Sifting Through Your AncestryDNA Matches Webinar Released

This session assumes listeners/attendees have a basic understanding of what AncestryDNA offers, how to navigate their AncestryDNA matches, how to track working with their matches, what shared matches are and are not, and have already done some work with with their AncestryDNA matches–at least having worked through their first/second cousins matches at least once to determine connections where possible. If you have not yet played with your matches, this session is not for you. The basics of the system are not covered in this session. This is a session focused on research methodology and more advanced working through the matches.

In this session we will work through several extended examples based on Michael’s own research. This will include a relatively straightforward example,  families that have multiple relationships, and families from areas where “they’ve lived there for hundreds of years” and the shared relationships are distant and unknown. The importance of sifting out (where possible) and tracking will be emphasized. Our focus is on process and analysis–not in making you a geneticist. 

Order on our order page. Download immediate. This presentation is not streamed.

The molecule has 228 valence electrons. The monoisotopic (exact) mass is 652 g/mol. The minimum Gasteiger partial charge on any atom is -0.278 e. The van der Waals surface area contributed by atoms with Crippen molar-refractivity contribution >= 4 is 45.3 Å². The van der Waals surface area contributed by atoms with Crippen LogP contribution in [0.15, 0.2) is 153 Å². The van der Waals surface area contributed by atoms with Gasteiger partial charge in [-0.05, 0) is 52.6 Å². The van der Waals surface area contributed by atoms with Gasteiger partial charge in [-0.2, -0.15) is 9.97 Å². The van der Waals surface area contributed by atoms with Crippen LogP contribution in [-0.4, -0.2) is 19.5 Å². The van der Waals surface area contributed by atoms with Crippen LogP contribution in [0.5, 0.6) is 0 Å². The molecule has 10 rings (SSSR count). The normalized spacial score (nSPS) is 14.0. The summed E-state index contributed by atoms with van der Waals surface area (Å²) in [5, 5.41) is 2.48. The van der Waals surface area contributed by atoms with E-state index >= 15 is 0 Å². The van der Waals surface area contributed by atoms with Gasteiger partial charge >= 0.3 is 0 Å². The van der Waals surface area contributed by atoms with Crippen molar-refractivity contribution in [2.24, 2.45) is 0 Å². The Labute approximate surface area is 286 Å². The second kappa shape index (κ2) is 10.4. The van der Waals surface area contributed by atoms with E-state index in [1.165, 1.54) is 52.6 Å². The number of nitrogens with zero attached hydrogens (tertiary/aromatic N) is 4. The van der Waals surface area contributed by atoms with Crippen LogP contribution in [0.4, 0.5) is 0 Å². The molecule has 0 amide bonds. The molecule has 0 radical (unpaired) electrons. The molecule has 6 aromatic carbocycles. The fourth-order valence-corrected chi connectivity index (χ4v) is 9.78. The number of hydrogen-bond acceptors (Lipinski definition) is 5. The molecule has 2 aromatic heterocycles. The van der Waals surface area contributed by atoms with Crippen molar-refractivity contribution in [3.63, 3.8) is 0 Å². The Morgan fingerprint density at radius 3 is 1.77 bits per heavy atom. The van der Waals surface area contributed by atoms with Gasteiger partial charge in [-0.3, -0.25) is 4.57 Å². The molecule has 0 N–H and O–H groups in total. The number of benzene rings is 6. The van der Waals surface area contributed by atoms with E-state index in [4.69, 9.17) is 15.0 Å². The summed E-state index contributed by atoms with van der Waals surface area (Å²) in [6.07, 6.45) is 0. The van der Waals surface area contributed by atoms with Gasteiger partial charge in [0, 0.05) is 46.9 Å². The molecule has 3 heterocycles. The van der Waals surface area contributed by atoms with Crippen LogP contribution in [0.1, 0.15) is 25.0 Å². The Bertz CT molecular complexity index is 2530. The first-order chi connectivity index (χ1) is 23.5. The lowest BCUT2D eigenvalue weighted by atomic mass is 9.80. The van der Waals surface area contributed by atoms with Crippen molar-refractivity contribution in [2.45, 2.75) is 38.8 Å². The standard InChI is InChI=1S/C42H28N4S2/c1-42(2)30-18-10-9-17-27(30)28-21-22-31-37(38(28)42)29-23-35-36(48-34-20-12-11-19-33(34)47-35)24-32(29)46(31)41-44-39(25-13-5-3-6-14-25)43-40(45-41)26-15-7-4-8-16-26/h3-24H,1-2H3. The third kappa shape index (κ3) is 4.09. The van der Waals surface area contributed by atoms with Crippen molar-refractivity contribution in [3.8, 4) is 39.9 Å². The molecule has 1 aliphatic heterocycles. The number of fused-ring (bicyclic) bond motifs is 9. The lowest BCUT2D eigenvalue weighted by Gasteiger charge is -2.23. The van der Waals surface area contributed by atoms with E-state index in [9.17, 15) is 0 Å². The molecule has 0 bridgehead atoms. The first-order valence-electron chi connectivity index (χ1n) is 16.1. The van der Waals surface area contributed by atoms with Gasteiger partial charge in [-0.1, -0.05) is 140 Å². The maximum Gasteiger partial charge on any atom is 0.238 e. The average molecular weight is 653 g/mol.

My Blogs and Subscribing and Unsubscribing

I maintain the following genealogy blogs:

  • Rootdig.comMichael’s thoughts, research problems, suggestions, and whatever else crosses his desk
  • Genealogy Tip of the Dayone genealogy research tip every day–short and to the point
  • Genealogy Search Tipwebsites I’ve discovered and the occasional online research tip–short and to the point?

Subscription/Unsubscription links are on the top of each page. Unsubscription links are also in each email sent.

Digital Icons at FamilySearch

FamilySearch improved their icons indicating what sort of digital access is available to records on their site. This list is current as of the date of this post. Corrections or suggestions can be sent to me at

The “format” icon with a key above the camera indicates that a digital image is available, but online access is restricted.


Those images can only be viewed by:

  • members of the church who are logged into their accounts
  • patrons at a family history center
  • patrons at a FamilySearch affiliate library

As shown below. There is never a charge to use a family history center or affiliate library.


The camera without the key above it indicates that digital images are available to anyone accessing the internet. This roll of film has an index as well–indicated by the magnifying glass.


The camera with the “screen” behind it indicates that digital images are available at a “partner site.” The partner site images can be accessed at a family history center or FamilySearch affiliate library–or through a personal account to the site. Partner sites are usually commercial companies to which private individuals can subscribe.